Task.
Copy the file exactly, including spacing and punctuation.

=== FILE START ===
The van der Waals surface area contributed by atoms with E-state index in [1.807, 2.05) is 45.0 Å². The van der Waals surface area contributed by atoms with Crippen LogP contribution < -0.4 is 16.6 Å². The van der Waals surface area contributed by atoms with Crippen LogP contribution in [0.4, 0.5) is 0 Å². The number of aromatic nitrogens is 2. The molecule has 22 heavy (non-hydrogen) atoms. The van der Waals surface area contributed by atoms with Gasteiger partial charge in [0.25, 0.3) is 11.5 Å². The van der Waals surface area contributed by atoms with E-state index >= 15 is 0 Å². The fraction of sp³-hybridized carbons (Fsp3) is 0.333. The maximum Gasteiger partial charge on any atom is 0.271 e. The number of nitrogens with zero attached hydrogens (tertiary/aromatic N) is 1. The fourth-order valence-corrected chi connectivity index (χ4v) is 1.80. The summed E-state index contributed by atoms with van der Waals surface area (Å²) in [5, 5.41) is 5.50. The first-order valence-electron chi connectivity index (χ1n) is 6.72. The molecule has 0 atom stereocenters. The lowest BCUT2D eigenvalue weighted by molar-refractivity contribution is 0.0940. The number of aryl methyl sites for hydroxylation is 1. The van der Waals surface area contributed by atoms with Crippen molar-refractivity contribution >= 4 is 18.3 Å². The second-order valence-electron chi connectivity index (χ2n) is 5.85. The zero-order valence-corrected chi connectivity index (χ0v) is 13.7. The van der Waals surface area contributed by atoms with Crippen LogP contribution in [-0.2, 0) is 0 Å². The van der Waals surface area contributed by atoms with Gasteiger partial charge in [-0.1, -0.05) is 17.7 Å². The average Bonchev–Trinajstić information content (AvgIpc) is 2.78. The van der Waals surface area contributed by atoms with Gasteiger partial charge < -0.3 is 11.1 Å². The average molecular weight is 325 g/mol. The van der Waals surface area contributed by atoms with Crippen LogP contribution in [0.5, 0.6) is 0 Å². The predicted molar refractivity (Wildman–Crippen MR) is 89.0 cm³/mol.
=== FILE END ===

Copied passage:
The van der Waals surface area contributed by atoms with E-state index in [1.807, 2.05) is 45.0 Å². The van der Waals surface area contributed by atoms with Crippen LogP contribution < -0.4 is 16.6 Å². The van der Waals surface area contributed by atoms with Crippen LogP contribution in [0.4, 0.5) is 0 Å². The number of aromatic nitrogens is 2. The molecule has 22 heavy (non-hydrogen) atoms. The van der Waals surface area contributed by atoms with Gasteiger partial charge in [0.25, 0.3) is 11.5 Å². The van der Waals surface area contributed by atoms with E-state index >= 15 is 0 Å². The fraction of sp³-hybridized carbons (Fsp3) is 0.333. The maximum Gasteiger partial charge on any atom is 0.271 e. The number of nitrogens with zero attached hydrogens (tertiary/aromatic N) is 1. The fourth-order valence-corrected chi connectivity index (χ4v) is 1.80. The summed E-state index contributed by atoms with van der Waals surface area (Å²) in [5, 5.41) is 5.50. The first-order valence-electron chi connectivity index (χ1n) is 6.72. The molecule has 0 atom stereocenters. The lowest BCUT2D eigenvalue weighted by molar-refractivity contribution is 0.0940. The number of aryl methyl sites for hydroxylation is 1. The van der Waals surface area contributed by atoms with Crippen molar-refractivity contribution >= 4 is 18.3 Å². The second-order valence-electron chi connectivity index (χ2n) is 5.85. The zero-order valence-corrected chi connectivity index (χ0v) is 13.7. The van der Waals surface area contributed by atoms with Crippen LogP contribution in [-0.2, 0) is 0 Å². The van der Waals surface area contributed by atoms with Gasteiger partial charge in [-0.1, -0.05) is 17.7 Å². The average Bonchev–Trinajstić information content (AvgIpc) is 2.78. The van der Waals surface area contributed by atoms with Gasteiger partial charge < -0.3 is 11.1 Å². The average molecular weight is 325 g/mol. The van der Waals surface area contributed by atoms with Crippen LogP contribution in [0.5, 0.6) is 0 Å². The predicted molar refractivity (Wildman–Crippen MR) is 89.0 cm³/mol.